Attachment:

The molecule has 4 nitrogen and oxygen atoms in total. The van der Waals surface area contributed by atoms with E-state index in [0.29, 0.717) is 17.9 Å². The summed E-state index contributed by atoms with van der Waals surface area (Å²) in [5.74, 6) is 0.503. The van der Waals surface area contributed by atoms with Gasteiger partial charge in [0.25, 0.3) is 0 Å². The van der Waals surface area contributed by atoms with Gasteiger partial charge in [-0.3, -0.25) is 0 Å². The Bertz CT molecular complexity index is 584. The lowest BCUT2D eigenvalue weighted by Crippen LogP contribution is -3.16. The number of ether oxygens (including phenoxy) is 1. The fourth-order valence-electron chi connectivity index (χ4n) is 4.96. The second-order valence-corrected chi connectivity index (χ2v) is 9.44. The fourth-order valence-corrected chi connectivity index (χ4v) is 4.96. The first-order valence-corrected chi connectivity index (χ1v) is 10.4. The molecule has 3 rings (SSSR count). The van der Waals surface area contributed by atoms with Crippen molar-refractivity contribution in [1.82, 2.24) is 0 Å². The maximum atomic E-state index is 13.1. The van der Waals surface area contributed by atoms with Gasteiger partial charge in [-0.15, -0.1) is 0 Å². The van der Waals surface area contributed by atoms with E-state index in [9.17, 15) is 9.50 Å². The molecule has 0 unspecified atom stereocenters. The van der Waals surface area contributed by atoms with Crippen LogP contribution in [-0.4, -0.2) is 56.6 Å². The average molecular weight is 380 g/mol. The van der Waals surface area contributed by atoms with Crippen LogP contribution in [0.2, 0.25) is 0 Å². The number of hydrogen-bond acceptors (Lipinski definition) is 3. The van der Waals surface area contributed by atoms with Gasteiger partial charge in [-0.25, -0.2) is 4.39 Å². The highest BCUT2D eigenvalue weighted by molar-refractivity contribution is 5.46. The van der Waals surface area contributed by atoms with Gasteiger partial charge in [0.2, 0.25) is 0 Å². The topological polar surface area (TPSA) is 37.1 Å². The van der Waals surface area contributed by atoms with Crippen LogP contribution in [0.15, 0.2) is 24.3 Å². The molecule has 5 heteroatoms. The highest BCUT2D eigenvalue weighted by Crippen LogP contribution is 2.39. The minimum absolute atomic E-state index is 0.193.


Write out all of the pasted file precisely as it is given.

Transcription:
The molecule has 4 nitrogen and oxygen atoms in total. The van der Waals surface area contributed by atoms with E-state index in [0.29, 0.717) is 17.9 Å². The summed E-state index contributed by atoms with van der Waals surface area (Å²) in [5.74, 6) is 0.503. The van der Waals surface area contributed by atoms with Gasteiger partial charge in [0.25, 0.3) is 0 Å². The van der Waals surface area contributed by atoms with Gasteiger partial charge in [-0.3, -0.25) is 0 Å². The Bertz CT molecular complexity index is 584. The lowest BCUT2D eigenvalue weighted by Crippen LogP contribution is -3.16. The number of ether oxygens (including phenoxy) is 1. The fourth-order valence-electron chi connectivity index (χ4n) is 4.96. The second-order valence-corrected chi connectivity index (χ2v) is 9.44. The fourth-order valence-corrected chi connectivity index (χ4v) is 4.96. The first-order valence-corrected chi connectivity index (χ1v) is 10.4. The molecule has 3 rings (SSSR count). The van der Waals surface area contributed by atoms with Crippen molar-refractivity contribution in [1.82, 2.24) is 0 Å². The maximum atomic E-state index is 13.1. The van der Waals surface area contributed by atoms with Gasteiger partial charge in [-0.15, -0.1) is 0 Å². The van der Waals surface area contributed by atoms with E-state index in [9.17, 15) is 9.50 Å². The molecule has 0 unspecified atom stereocenters. The van der Waals surface area contributed by atoms with Crippen LogP contribution in [-0.4, -0.2) is 56.6 Å². The average molecular weight is 380 g/mol. The van der Waals surface area contributed by atoms with Crippen LogP contribution in [0.2, 0.25) is 0 Å². The number of hydrogen-bond acceptors (Lipinski definition) is 3. The van der Waals surface area contributed by atoms with Gasteiger partial charge in [-0.25, -0.2) is 4.39 Å². The highest BCUT2D eigenvalue weighted by molar-refractivity contribution is 5.46. The van der Waals surface area contributed by atoms with Gasteiger partial charge in [0.2, 0.25) is 0 Å². The topological polar surface area (TPSA) is 37.1 Å². The van der Waals surface area contributed by atoms with Crippen LogP contribution in [0.15, 0.2) is 24.3 Å². The molecule has 5 heteroatoms. The highest BCUT2D eigenvalue weighted by Crippen LogP contribution is 2.39. The minimum absolute atomic E-state index is 0.193.